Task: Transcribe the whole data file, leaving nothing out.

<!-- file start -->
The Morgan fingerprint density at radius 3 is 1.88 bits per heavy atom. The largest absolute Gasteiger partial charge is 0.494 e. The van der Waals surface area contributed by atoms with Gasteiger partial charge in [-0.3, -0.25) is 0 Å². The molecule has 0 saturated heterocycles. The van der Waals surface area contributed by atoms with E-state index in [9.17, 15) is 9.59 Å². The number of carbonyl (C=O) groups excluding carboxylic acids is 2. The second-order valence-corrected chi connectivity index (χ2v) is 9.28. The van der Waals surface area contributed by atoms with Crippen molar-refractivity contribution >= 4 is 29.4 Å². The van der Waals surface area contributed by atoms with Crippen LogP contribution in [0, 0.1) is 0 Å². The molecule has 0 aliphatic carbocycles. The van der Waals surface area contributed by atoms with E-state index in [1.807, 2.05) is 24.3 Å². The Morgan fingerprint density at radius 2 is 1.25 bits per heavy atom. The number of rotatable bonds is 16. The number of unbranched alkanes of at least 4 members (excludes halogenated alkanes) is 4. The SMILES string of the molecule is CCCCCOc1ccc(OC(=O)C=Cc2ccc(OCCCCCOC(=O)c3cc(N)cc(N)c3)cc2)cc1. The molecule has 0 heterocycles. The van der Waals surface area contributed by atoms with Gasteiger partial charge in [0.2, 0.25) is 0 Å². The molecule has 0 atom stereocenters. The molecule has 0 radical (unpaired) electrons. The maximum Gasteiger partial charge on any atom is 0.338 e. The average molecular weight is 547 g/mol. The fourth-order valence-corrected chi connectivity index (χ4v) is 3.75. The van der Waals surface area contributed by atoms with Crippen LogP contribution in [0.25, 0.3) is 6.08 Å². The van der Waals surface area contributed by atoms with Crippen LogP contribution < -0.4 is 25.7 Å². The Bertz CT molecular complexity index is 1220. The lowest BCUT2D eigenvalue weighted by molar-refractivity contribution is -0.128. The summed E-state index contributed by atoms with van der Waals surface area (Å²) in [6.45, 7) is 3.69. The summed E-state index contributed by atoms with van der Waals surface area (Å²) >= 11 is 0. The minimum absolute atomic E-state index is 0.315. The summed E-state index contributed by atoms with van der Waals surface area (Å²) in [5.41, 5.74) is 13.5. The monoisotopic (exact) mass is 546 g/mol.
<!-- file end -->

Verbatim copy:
The Morgan fingerprint density at radius 3 is 1.88 bits per heavy atom. The largest absolute Gasteiger partial charge is 0.494 e. The van der Waals surface area contributed by atoms with Gasteiger partial charge in [-0.3, -0.25) is 0 Å². The molecule has 0 saturated heterocycles. The van der Waals surface area contributed by atoms with E-state index in [9.17, 15) is 9.59 Å². The number of carbonyl (C=O) groups excluding carboxylic acids is 2. The second-order valence-corrected chi connectivity index (χ2v) is 9.28. The van der Waals surface area contributed by atoms with Crippen molar-refractivity contribution >= 4 is 29.4 Å². The van der Waals surface area contributed by atoms with Crippen LogP contribution in [0, 0.1) is 0 Å². The molecule has 0 aliphatic carbocycles. The van der Waals surface area contributed by atoms with E-state index in [1.807, 2.05) is 24.3 Å². The Morgan fingerprint density at radius 2 is 1.25 bits per heavy atom. The number of rotatable bonds is 16. The number of unbranched alkanes of at least 4 members (excludes halogenated alkanes) is 4. The SMILES string of the molecule is CCCCCOc1ccc(OC(=O)C=Cc2ccc(OCCCCCOC(=O)c3cc(N)cc(N)c3)cc2)cc1. The molecule has 0 heterocycles. The van der Waals surface area contributed by atoms with Gasteiger partial charge in [0.2, 0.25) is 0 Å². The molecule has 0 atom stereocenters. The molecule has 0 radical (unpaired) electrons. The maximum Gasteiger partial charge on any atom is 0.338 e. The average molecular weight is 547 g/mol. The fourth-order valence-corrected chi connectivity index (χ4v) is 3.75. The van der Waals surface area contributed by atoms with Crippen LogP contribution in [0.25, 0.3) is 6.08 Å². The van der Waals surface area contributed by atoms with Crippen LogP contribution < -0.4 is 25.7 Å². The Bertz CT molecular complexity index is 1220. The lowest BCUT2D eigenvalue weighted by molar-refractivity contribution is -0.128. The summed E-state index contributed by atoms with van der Waals surface area (Å²) in [6.45, 7) is 3.69. The summed E-state index contributed by atoms with van der Waals surface area (Å²) >= 11 is 0. The minimum absolute atomic E-state index is 0.315. The summed E-state index contributed by atoms with van der Waals surface area (Å²) in [5.41, 5.74) is 13.5. The monoisotopic (exact) mass is 546 g/mol.